Wim Delvoye, Chapelle, 2006
Wim Delvoye, Chapelle, 2006, Verre, chapelle en metal, 480 x 1080 x 705 cm. Commission et Collection Mudam Luxembourg, acquisition 2006. © Photo Rémi Villaggi

The exhibition also features a multidisciplinary workshop led by Paul Granjon to produce the robot-guide Guido, surrounded by a protective mesh that leads to Wim Delvoye’s Gothic chapel (2006), its windows decorated with X-ray fragments of the human body from Cloaca, a device reproducing the human digestive system.

By the end of the exhibition route, humans are no longer measuring the world but their ability to shape it and to place themselves at the point closest to the centre of the Earth and the role of creator in the never-ending process of perfecting it.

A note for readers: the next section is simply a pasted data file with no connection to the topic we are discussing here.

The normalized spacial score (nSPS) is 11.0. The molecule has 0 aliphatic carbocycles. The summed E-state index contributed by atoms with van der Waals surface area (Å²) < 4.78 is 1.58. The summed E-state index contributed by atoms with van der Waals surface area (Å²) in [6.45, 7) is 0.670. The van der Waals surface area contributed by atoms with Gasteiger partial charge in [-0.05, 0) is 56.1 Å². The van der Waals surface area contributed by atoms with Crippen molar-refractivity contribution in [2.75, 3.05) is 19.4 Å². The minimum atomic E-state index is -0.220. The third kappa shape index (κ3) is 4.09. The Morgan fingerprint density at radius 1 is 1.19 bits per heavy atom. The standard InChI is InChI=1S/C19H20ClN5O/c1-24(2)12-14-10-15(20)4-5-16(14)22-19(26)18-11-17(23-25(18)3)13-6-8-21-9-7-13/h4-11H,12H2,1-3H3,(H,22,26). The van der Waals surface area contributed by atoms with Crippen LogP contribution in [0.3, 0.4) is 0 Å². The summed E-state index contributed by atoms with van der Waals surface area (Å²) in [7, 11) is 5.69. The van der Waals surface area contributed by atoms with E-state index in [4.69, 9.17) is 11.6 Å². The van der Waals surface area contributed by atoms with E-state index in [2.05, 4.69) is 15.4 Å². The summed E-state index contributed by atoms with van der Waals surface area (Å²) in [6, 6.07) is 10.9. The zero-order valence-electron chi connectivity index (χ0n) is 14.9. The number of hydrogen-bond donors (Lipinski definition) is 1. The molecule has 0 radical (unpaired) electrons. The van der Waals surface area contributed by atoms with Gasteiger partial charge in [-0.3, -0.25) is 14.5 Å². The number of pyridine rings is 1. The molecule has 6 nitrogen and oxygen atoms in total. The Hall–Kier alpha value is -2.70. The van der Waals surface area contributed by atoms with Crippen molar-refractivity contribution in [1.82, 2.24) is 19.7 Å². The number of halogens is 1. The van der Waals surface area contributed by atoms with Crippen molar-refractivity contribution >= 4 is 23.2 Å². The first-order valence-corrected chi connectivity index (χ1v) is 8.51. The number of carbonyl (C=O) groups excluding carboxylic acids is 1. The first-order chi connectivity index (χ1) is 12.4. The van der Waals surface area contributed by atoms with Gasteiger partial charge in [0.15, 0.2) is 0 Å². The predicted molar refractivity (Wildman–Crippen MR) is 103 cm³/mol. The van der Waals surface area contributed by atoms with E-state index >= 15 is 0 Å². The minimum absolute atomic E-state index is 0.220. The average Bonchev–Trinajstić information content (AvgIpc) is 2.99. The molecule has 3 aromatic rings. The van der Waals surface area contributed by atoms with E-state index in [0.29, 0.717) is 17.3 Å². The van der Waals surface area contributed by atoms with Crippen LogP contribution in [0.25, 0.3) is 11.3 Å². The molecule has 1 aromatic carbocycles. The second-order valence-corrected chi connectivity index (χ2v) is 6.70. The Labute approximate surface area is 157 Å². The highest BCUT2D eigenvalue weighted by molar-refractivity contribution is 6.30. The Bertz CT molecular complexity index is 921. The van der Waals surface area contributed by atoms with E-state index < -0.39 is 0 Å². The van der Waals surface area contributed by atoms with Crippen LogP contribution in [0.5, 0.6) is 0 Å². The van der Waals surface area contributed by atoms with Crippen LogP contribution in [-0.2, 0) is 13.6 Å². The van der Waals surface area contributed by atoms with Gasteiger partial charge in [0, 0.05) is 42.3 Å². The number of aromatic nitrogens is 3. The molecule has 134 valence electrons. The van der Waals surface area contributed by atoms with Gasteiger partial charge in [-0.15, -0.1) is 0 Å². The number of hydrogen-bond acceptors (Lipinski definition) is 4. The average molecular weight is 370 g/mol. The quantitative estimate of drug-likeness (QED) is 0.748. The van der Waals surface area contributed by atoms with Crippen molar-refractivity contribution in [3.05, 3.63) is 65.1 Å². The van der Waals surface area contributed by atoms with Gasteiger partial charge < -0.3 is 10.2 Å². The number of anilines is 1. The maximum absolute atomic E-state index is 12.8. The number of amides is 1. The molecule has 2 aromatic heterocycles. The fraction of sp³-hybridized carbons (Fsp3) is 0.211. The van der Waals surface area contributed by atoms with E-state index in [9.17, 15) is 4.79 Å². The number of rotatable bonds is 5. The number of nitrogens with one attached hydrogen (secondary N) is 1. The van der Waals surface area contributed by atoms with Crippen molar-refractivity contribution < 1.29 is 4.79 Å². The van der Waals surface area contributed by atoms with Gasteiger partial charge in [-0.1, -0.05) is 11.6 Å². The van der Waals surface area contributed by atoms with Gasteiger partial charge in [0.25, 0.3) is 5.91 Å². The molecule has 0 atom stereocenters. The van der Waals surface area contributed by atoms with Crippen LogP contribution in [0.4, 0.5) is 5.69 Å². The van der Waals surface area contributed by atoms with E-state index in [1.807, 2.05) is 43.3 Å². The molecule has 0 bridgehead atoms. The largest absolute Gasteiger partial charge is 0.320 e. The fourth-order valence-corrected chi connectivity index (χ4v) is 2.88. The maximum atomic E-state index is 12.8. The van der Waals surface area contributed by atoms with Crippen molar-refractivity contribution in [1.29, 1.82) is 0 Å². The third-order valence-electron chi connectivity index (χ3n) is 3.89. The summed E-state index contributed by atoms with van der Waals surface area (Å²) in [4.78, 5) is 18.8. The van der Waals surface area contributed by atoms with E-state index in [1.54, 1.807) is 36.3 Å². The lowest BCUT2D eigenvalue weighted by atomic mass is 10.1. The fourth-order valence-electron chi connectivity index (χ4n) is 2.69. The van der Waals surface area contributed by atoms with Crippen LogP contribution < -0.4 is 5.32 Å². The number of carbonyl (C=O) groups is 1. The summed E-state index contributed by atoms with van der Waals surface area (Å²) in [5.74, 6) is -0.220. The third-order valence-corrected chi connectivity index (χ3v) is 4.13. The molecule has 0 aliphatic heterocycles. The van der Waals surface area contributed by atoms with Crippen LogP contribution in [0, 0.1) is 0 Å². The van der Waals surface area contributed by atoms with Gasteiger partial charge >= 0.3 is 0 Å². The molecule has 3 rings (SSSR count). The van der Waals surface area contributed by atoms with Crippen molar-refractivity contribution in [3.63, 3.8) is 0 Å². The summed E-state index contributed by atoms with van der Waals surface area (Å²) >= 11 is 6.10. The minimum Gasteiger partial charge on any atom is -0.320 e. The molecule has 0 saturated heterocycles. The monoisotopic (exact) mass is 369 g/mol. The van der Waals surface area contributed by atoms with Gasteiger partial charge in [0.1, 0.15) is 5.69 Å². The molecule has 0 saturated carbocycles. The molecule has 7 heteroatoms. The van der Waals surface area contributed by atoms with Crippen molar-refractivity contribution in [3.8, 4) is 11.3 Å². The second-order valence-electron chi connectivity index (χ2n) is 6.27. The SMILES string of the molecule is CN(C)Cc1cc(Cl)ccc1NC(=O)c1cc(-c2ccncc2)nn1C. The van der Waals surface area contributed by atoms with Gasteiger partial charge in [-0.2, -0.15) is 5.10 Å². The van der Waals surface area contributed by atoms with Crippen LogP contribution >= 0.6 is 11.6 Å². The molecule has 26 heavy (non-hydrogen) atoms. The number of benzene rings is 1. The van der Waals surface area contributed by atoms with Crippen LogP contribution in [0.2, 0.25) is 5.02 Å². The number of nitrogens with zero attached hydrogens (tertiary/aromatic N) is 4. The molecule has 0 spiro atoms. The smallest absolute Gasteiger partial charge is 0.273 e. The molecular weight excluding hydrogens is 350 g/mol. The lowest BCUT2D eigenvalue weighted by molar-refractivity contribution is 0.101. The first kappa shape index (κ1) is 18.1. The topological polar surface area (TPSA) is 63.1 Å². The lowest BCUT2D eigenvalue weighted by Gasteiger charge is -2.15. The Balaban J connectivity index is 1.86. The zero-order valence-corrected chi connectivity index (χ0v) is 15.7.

1 Roberto Barbanti, Dall’auto-referenzialità all’inter-referenzialità. La questione della complessità nell’esempio dell’arte genetica, in Roberto Barbanti, Luciano Boi e Mario Neve (dir.), Paesaggi della complessità. La trama delle cose e gli intrecci tra natura e cultura, Milano – Udine, Mimesis Edizioni, 2011